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The World Health Organization (WHO) declared coronavirus disease 2019 (COVID-19) as a pandemic on March 11, 2020. As the outbreak began to take a grip on New York City (NYC), my intern was consulted for a COVID-19 positive patient with an odontogenic infection. We donned our bouffant cap, eyewear, respirator, faceshield, and gown before walking to the Emergency Department (ED). As we stepped foot into the ED, stretchers overflowed against the walls of the hallways. The background noise was loud from all the COVID-19 patients on rumbling ventilators and beeping monitors. It felt as though we were standing in the middle of a graphic battlefield. Even the smell was different. As we approached our patient, we heard her whimper as she pointed to her lower right tooth. I anaesthetised the area and grabbed my forceps, trying to be careful as the oral cavity contains a high viral load. Thankfully, I extracted the tooth with ease. I could not imagine what my ED colleagues were feeling as they worked tirelessly around me.
In a matter of days, almost every patient in my hospital had COVID-19. NYC became the epicentre of the pandemic and the situation worsened day-to-day. “Code 99”, “RRT”, and “STAT intubation” constantly blared from the intercom. The lawn filled with white triage tents. Kraft paper blocked the windows facing the overflowing morgue. Oral and Maxillofacial Surgery (OMFS) residents were deployed to General Surgery to help run their teams and even suture lacerations outside the facial region.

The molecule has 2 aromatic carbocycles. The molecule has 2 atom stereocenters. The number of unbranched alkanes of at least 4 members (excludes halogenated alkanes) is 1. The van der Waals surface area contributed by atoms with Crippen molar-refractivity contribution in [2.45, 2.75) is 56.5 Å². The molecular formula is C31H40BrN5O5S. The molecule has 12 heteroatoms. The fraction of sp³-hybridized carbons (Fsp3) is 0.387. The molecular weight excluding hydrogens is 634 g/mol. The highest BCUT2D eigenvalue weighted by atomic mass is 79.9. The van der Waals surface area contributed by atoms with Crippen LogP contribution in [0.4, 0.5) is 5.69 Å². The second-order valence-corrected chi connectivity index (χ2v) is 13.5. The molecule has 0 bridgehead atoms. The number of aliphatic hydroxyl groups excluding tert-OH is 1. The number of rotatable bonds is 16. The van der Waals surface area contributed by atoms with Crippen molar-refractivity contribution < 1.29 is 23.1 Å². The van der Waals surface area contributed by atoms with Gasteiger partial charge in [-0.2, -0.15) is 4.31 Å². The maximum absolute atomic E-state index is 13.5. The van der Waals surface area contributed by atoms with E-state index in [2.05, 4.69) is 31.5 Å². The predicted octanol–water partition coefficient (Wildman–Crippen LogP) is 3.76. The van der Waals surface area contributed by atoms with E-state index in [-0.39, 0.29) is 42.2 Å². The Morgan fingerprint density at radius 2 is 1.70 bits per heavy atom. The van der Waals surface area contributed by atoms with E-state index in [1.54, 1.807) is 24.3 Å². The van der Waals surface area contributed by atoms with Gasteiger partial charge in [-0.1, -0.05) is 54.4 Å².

Late March, one of our residents tested positive. A few days later, we saw a picture in the news of another OMFS resident from Brooklyn with COVID-19. He was on a stretcher “coughing up blood” despite being young and fit.
We were clearly fighting a camouflaged enemy that did not discriminate.
To clear my mind, I took a different route toward home. As I passed by one of the largest, busiest stores in the world, Macy’s at Herald Square, there was barely a person in sight (Fig. 1). The streets of Manhattan had emptied— an unusual display in broad daylight. The scene felt almost post-apocolyptic and yet I felt gratitude for all who remained inside and all essential workers. They helped stop the spread and save lives.
I reached home and went to sleep not knowing what tomorrow would bring.
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